Roanoke church promotes "Racial Reconciliation"
ROANOKE (WSLS 10) - A Roanoke church says the increasing tension nationwide between minority communities and police has inspired members to take action. Organizers at Belmont Baptist Church hosted a panel discussion Sunday about race relations. Their goal is to fight a problem that dozens of communities across the country face.
Racial divisiveness is something the United States has struggled with since its inception, and the City of Roanoke is no different, but a newer phenomenon is the divisiveness between police and minority communities nationwide.
What the panel tried to show Sunday is that both of those issues are caused by the same problem: taking one person's actions and letting it represent an entire group of people.
"It was challenging." That's how David Sandoval described moving to Southwest Virginia in the early 90's, when he says Roanoke was a different place.
"It was still segregated in the sense that, yes you did have, even more so, there were some parts of the City that you wouldn't go to," said Sandoval.
Officers say some of those neighborhoods are still trying to shed that image today.
"When people speak of the Northwest community, they immediately gravitate towards violence, drugs, and gangs. Even though they're apparent, that is not the community that is Northwest. There are good people, good businesses, good folks," said Roanoke Police Captain Rick Morrison.
Roanoke Vice-Mayor Anita Price says that focus on the negative can often blind you to the wonderful aspects of a culture or community.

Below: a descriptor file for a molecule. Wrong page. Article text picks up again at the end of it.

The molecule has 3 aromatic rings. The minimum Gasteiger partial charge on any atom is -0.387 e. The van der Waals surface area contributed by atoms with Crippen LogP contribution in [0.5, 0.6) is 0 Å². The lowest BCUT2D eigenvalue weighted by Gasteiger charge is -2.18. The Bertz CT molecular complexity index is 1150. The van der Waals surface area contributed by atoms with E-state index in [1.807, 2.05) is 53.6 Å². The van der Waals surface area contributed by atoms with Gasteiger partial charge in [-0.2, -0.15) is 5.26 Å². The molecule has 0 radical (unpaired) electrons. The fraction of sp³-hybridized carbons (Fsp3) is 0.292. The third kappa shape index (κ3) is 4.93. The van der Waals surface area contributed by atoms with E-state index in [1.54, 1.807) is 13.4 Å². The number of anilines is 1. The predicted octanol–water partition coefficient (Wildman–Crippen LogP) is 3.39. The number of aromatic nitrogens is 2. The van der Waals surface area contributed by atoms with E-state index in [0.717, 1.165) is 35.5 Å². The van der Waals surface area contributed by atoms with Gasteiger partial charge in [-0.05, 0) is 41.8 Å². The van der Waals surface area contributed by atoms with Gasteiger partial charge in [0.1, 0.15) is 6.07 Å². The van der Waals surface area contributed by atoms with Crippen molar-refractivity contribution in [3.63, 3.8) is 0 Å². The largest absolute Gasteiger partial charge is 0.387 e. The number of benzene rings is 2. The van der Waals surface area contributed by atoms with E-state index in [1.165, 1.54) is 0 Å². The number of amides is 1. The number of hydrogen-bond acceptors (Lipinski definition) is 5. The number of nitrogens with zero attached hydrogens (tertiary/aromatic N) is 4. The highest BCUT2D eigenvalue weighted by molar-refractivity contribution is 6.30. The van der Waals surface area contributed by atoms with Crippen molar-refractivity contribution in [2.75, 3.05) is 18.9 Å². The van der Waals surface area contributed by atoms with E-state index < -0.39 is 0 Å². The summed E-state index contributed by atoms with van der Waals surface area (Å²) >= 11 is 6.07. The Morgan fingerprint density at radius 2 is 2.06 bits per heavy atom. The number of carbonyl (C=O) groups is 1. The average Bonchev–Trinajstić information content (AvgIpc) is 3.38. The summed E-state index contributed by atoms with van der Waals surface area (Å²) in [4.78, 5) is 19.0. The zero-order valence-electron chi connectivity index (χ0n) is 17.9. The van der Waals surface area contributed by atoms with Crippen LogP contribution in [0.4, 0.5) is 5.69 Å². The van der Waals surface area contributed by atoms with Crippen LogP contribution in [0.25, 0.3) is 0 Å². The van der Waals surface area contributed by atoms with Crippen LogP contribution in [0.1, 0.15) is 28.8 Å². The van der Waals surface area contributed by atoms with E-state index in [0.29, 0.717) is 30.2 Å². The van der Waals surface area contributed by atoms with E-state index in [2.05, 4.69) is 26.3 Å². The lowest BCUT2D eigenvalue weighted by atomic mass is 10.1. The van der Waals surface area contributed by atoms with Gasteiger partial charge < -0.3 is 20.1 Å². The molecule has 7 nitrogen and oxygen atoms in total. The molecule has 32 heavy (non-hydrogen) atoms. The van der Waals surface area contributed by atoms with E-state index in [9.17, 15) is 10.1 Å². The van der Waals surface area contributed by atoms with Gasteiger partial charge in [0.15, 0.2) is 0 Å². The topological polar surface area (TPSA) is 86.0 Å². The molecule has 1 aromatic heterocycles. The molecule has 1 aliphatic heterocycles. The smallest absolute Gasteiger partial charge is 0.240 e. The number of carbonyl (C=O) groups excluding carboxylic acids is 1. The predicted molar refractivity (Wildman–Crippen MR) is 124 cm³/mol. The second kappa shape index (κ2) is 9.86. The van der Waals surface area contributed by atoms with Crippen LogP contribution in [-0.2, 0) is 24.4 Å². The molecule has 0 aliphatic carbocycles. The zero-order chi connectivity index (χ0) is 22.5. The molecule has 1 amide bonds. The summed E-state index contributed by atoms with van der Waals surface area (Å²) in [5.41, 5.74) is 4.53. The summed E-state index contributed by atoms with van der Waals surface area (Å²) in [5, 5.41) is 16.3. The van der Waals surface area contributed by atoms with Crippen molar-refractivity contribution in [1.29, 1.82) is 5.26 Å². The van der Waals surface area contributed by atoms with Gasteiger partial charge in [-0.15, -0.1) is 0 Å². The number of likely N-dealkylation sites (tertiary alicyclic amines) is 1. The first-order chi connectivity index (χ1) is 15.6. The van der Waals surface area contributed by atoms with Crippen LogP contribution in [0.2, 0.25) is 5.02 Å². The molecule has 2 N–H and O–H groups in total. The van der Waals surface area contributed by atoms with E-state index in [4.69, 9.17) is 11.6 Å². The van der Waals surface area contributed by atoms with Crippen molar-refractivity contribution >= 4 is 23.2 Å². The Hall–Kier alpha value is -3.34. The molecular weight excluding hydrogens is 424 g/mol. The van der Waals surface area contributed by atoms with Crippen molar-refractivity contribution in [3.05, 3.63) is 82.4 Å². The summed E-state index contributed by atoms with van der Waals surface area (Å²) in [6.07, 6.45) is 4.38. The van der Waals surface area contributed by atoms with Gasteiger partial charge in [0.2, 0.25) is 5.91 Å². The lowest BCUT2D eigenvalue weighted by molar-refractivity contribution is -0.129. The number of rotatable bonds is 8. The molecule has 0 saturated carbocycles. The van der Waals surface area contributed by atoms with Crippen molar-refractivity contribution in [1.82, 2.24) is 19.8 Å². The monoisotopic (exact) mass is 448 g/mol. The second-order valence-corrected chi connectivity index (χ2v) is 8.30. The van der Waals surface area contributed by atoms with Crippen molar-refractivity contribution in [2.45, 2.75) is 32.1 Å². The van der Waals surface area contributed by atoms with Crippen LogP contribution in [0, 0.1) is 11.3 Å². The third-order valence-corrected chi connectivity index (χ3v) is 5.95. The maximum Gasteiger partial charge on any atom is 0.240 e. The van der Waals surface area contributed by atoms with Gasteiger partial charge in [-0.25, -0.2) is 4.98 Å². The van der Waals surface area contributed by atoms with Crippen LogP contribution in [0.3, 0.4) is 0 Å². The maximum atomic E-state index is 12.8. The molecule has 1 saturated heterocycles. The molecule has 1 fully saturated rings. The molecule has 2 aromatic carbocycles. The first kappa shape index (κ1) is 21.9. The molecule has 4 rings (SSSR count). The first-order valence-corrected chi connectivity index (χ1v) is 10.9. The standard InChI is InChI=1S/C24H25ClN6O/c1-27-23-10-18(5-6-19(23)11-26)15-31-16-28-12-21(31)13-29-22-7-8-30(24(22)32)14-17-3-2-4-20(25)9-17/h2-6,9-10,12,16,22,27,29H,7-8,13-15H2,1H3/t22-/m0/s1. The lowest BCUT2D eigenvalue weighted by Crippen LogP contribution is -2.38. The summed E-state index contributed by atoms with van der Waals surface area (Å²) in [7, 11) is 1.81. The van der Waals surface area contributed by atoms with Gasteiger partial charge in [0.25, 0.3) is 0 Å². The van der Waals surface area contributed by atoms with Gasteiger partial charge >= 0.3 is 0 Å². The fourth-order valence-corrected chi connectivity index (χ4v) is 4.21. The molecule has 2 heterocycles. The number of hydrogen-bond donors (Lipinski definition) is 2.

"I'm very proud to live in Northwest Roanoke. It is a beautiful community. My neighbors and I, all of us, we've thrived together," said Price.
But Sandoval says for many, making that mental adjustment is no easy task.
"These are things that have been taught for generations, and it's really difficult to be able to from one generation completely stop and reverse direction in how to view people, how to interact with people, so it's going to be difficult," said Sandoval.
At the panel discussion Sunday, Sandoval and others offered advice on how to make an effort, on a personal level, to create a more accepting and tolerant community.
"White, black, it doesn't matter. We allow certain people or certain acts to define a whole culture or whole ethnic group and that is wrong," said Morrison.
"Get to know someone who does not look like you. Have those conversations I heard so many times this morning. Have a meal together," said Price.
"Just reach out to someone and say hey, how are you? Can I buy you a cup of coffee? Just sit down and talk, I'd like to know your culture," said Sandoval.
Price says one of the important aspects of Sunday's discussion is that it is proactive, meaning she wants her city to address any existing hate or misunderstandings before they have the potential to erupt in any act of violence.
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